My Favorites:
The Word / Ordet
The Elements of Crime
Dancer in the Dark
Breaking the Waves
The Celebration
The Hunt (2012)
Terribly Happy
Hunger (1966)
Brothers (2004)

Major Directors:
Susanne Bier, Carl Theodor Dreyer, Per Fly, Nicolas Winding Refn, Thomas Vinterberg, Lars Von Trier

Monday, February 24, 2014

Film Atlas (Czech Republic): Case for a Rookie Hangman

Country: Czech Republic
Title: Case for a Rookie Hangman (1969)
The opening credits announce that Case for a Rookie Hangman is adapted from Part 3 of Gulliver’s Travels (notably the least popular section) and admits that Jonathan Swift would’ve likely “turned over in his grave” had he seen the results, which bear only a passing resemblance.

Lemuel Gulliver is standing before a roadblock. He takes an unpaved detour and finds himself lost in a tranquil forest while his car drives on without him. With a misleading sense of familiarity, he comes upon a solitary decaying house littered with forgotten emblems of his childhood and catches a glimpse of Marketa, his first love, who drowned twenty years earlier. Reality gives way under Lemuel’s feet, and, after being gunned down by mysterious intruders, he plunges into Balnibarbi through a door in the floor. There a professor holds up a flashcard reading “I’m sorry, but this is not a dream,” and an eerie silence prevails. Lemuel is arrested by the rather ludicrous Academy of Inventors for possession of a watch he purloined from the corpse of a well-dressed rabbit (the first of many Alice in Wonderland references) and the next day he is used as a case study for a college class on interrogation. Later he’s called before the childlike governor and learns that Balnibarbi is beset by the flying kingdom of Laputa, which blots out the sun for long periods. He meets a succession of rather unhelpful characters, joins a dubious band of poet rebels, witnesses a water riot at some sort of refugee camp and has other adventures, but primarily busies himself with chasing the elusive Marketa. Her real identity is in constant flux and it doesn’t help that as whenever he makes any romantic progress he wakes up in a bed, naked, with another woman entirely.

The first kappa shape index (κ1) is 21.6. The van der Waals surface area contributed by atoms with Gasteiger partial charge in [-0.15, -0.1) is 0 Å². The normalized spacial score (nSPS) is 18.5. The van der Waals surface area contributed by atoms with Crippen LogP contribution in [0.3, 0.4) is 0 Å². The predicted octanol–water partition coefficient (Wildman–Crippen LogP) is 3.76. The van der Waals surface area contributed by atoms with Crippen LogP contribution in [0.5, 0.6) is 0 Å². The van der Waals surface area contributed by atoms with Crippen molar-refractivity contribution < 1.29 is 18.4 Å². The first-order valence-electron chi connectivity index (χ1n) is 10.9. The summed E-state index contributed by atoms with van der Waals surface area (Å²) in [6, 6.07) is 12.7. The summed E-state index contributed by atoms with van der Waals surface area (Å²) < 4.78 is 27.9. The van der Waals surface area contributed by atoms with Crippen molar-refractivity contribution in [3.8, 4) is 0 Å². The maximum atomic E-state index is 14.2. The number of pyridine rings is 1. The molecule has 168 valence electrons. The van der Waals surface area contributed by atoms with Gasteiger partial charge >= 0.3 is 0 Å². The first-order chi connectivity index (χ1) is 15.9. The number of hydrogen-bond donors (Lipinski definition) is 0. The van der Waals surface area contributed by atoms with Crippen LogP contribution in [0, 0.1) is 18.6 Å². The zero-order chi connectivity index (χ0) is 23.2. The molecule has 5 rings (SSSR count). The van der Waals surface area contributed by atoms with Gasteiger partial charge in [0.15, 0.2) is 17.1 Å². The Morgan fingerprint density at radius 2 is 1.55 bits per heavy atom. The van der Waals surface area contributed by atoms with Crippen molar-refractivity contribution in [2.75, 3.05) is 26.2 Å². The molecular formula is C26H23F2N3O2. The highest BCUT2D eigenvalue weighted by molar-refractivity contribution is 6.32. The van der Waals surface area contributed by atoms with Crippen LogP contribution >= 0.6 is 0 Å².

As things come to a head, Lemuel is led to a circus-sponsored execution contraption but is reprieved by a special invitation to Laputa. There he receives a cold welcome until the ministers learn that he once visited Monte Carlo. It soon becomes clear that their king, absent now for 11 years, works there as a hotel porter at the Carlton. The city and its hapless staff have drifted aimlessly since his departure. When Lemuel returns below, he finds that the Balnibarbians are unreceptive to the news that their god-like Laputian masters are actually unaware of them and indifferent to their plight. The governor and the rebels resort to violence. Lemuel flees. He reunites with the village idiot, encountered earlier, and they move on to the lands beyond the roadblock. Lemuel notes that the rabbit’s watch is now running backwards. “Be happy,” the idiot tells him, “that it’s still ticking.”